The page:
We’re getting married. Should we merge accounts or keep them separate?

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Q. I’m 35 and about to get married. We both have separate investment and bank accounts. What are the advantages of keeping things separate versus having joint accounts? We’ve both been established and we’re not kids, so we don’t want to cause problems for each other if we look at things with money differently.
— Groom

A. Congratulations on your wedding.

Starting a new life with someone you love brings great joy, but it can also cause one to feel nervous as marriage inevitably creates new challenges.

One of the most common challenges is learning how to handle finances, said Howard Milove, a wealth advisor with Access Wealth in East Hanover.

He said there are typically three options for handling money when you get married: keep your finances separate, combine all your finances or meet somewhere in the middle.

There are advantages to keeping your finances separate, Milove said.

“Doing so allows individuals to maintain financial independence and control over their money and spending habits,” he said. This method may also help to avoid arguments about spending habits, budgeting, and saving goals.”

It also offers a degree of privacy, which may be desired by those who are used to managing their own finances, he said.

But there are also disadvantages.

“Maintaining separate accounts and splitting expenses can be time-consuming and requires more administrative work and record keeping, particularly if both partners earn an income and have individual bills to pay,” he said.

It can also lead to unequal financial contributions. For example, if one partner makes significantly more than the other, one may feel they are contributing more than their fare share.

Finally, he said, if couples are not actively working together to achieve shared financial goals, such as saving for a house or retirement, keeping finances separate can make it more challenging to accomplish these goals.

Having a joint account has its own set of advantages and disadvantages.

A joint account can make it easier to manage shared expenses, such as rent or mortgage payments, household bills and groceries, Milove said.

It also encourages financial teamwork, making it easier to earmark money for a common financial goal, such as saving for a down payment on a house, he said.

Finally, having a joint account can build trust between partners and promote transparency in financial matters, he said.

However, having a joint account can make individuals feel like they have lost some of their financial freedom, as all income and expenses are shared, Milove said.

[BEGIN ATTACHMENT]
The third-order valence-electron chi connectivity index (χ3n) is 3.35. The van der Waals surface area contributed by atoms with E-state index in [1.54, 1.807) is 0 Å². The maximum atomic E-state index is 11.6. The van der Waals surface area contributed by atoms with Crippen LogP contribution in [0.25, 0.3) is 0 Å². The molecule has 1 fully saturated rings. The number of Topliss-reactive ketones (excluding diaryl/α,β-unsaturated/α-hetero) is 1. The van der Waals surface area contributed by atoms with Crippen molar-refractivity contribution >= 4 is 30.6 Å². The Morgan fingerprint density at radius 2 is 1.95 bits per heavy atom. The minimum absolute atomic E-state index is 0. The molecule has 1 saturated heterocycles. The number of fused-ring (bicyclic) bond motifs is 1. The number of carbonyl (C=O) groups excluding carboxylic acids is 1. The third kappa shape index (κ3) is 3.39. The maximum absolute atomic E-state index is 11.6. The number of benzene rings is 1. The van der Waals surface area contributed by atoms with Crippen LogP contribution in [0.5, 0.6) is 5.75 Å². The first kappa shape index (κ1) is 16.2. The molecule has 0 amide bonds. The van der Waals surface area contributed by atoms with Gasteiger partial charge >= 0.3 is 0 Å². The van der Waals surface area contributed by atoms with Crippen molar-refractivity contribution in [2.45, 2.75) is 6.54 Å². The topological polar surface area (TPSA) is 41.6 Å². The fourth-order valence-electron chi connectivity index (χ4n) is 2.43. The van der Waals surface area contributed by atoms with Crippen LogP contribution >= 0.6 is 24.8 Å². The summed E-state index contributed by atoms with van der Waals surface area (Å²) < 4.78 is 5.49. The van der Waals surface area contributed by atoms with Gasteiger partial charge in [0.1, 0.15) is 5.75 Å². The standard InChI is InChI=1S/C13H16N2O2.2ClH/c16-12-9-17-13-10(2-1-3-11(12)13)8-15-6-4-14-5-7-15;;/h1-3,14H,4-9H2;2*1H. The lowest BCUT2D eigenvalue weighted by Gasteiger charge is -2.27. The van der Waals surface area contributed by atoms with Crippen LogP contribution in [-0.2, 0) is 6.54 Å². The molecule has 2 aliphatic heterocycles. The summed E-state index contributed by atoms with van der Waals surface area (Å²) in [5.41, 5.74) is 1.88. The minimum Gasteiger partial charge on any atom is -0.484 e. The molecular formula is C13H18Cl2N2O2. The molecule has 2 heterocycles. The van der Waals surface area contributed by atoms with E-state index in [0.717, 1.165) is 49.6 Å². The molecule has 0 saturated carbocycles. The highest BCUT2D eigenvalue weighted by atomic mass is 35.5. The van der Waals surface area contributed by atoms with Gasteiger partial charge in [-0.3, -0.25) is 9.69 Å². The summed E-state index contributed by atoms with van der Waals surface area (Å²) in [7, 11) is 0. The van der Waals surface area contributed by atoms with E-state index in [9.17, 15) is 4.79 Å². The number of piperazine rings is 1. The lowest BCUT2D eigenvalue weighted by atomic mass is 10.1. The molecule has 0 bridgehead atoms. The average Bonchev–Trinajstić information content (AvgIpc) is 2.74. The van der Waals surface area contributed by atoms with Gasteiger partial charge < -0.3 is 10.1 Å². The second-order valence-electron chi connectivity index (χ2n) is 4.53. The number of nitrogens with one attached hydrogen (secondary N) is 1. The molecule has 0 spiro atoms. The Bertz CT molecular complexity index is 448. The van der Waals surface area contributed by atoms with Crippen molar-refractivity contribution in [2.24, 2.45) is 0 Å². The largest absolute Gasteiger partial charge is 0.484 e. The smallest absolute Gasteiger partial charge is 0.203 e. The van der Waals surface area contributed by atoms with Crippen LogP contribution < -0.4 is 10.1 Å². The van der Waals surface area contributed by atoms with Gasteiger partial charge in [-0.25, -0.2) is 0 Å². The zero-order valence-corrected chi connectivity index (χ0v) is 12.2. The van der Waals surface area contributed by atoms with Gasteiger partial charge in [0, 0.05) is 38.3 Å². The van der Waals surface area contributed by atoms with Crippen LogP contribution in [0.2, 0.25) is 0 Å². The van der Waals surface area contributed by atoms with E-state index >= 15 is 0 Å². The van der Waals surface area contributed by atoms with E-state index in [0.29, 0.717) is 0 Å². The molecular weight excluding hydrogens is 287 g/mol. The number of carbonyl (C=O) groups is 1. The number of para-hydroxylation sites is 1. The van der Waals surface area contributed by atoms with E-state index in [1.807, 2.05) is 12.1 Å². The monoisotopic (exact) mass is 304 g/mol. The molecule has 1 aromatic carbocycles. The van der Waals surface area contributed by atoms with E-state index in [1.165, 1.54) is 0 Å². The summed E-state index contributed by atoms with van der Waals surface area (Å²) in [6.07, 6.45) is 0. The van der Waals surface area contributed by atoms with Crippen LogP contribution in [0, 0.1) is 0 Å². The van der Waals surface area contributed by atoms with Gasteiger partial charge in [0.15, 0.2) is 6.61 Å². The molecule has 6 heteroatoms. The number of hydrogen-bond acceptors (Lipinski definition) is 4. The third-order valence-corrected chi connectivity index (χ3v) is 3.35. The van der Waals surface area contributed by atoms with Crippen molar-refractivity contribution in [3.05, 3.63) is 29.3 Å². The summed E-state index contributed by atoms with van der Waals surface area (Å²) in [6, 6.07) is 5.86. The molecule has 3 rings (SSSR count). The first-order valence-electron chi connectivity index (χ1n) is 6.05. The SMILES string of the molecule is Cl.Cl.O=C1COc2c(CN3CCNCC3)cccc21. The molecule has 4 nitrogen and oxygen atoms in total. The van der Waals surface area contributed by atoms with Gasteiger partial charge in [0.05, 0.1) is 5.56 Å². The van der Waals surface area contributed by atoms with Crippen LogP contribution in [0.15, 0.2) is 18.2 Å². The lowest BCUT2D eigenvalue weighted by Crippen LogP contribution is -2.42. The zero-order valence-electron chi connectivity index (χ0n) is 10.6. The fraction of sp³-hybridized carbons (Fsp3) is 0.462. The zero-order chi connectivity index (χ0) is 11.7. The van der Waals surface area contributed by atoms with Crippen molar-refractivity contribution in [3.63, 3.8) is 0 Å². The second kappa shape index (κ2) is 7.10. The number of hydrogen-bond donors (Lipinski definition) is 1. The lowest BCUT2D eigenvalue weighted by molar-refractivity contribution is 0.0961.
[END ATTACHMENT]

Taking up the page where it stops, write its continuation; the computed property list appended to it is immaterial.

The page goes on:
“It can also lead to disputes over spending habits if one partner feels the other is overspending or not contributing equally to shared costs,” he said. “Finally, having a joint account increases the risk of financial abuse, particularly if one partner has more control over the account or is using the account to exert control over the other partner.”

The other option is to meet each other in the middle, merging finances halfway.

This could involve maintaining separate accounts for personal spending and saving habits, he said.

A joint checking account could be used to pay everyday expenses such as groceries, and a joint savings account could be used to save for an agreed-upon financial goal such as a new home, he said.

Milove said there are advantages to this method.

“It encourages teamwork, allowing couples to work together toward common financial goals while maintaining some financial independence,” he said. “It promotes financial transparency and open communication between partners, helping to build trust and preventing misunderstandings over money matters.”

Additionally, it can provide flexibility for couples with different financial goals or spending habits, allowing them to contribute to shared expenses while maintaining control over their own money, he said.

Like the other methods, there are also disadvantages to consider.

For starters, this method may not offer enough financial freedom to those who are used to managing their own money and expenses. This can lead to conflict if partners have vastly different spending habits or goals, he said.

“A hybrid approach also requires continuous communication and coordination to ensure that contributions are made consistently and expenses are split fairly,” he said. The concept of `split fairly’ raises another potential disadvantage. Merging finances halfway can become complicated if one partner earns significantly more than the other, owns more assets, or has substantially more debt than the other.”

Ultimately, whether to keep finances separate or combine them is a personal decision that should be based on the unique needs and preferences of each couple, he said.

“Communicating openly and honestly with your partner about your financial expectations and goals is essential,” he said.

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This story was originally published on April 26, 2023.

NJMoneyHelp.com presents certain general financial planning principles and advice, but should never be viewed as a substitute for obtaining advice from a personal professional advisor who understands your unique individual circumstances.